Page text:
The Juxtaposition of Social Acceptability and Decline in Cigarette Smoking and Increase in Prevalence of E-cigarette Smoking

Saranne Louth Butler University
Faculty Sponsor(s): Kenneth Colburn Butler University
E-cigarettes defined are, cigarette-shaped devices containing a nicotine-based liquid that is vaporized and inhaled to simulate the experience of smoking tobacco. There are various uses for the implementation of e-cigarettes such as reduction of smoking, smoking cessation, and or achieve the smoking sensation. It is not yet known whether e-cigarettes are safe or if they can be used to help smokers quit cigarette smoking in the general population. What we do know is that e-cigarette implementation in the college aged population is associated with the intention to initiate smoking (Ji-Yeun, Dong-Chul, and Hsien-Chang, 2016). Despite these debates, there has been little exploration into the staggering increase in e-cigarette use and positive social acceptability in relation to a decrease in cigarette smoking in the United States. This paper explores the reasons as to why there is heightened usage of e-cigarette smoking surrounding college-aged students, decrease usage of cigarette smoking, and their respective positive social acceptability and negative social acceptability. Through 24 in depth interviews gathered by convenience sampling, I explore college aged students perceptions of e-cigarette smoking and their perceived positive and negative effects as opposed to their views on cigarette smoking and the positive and negative effects.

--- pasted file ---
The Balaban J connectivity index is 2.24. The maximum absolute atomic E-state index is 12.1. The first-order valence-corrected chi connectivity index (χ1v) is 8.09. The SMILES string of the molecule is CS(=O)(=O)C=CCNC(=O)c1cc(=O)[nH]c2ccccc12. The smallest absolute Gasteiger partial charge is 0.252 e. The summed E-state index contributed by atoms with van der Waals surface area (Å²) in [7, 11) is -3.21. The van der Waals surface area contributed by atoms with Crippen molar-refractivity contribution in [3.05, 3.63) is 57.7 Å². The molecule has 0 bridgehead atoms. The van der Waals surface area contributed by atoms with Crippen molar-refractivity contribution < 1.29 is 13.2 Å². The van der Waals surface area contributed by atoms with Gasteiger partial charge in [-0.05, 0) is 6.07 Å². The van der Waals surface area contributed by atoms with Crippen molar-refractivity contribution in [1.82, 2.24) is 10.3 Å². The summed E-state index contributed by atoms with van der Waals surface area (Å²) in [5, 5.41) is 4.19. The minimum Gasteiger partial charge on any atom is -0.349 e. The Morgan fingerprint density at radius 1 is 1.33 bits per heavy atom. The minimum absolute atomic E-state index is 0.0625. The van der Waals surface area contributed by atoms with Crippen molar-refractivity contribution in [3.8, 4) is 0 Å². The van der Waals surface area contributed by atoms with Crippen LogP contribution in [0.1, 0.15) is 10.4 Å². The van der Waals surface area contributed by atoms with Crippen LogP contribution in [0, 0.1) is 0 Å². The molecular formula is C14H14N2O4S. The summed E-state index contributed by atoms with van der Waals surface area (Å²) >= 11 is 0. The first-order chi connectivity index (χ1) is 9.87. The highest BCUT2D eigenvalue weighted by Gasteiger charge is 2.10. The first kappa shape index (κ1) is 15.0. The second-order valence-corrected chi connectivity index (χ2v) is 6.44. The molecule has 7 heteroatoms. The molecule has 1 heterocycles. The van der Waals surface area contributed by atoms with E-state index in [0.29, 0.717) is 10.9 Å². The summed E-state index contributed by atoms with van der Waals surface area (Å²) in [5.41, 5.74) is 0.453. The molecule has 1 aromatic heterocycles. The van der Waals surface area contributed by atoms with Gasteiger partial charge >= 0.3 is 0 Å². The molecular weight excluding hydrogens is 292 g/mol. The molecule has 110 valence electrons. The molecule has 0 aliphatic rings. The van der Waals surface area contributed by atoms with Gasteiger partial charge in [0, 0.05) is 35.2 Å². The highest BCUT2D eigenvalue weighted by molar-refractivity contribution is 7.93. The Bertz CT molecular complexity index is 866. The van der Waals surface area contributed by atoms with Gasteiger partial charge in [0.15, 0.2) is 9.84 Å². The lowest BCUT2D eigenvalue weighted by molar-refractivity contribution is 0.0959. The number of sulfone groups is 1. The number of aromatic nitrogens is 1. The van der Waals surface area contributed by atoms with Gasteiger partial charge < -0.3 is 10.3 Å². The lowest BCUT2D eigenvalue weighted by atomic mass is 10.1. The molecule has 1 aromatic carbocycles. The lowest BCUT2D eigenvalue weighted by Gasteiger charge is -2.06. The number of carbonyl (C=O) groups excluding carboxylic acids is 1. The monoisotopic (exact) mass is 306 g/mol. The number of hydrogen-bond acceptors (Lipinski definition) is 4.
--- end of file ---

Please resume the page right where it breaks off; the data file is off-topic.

Oral Presentation

When & Where

02:15 PM
Jordan Hall 203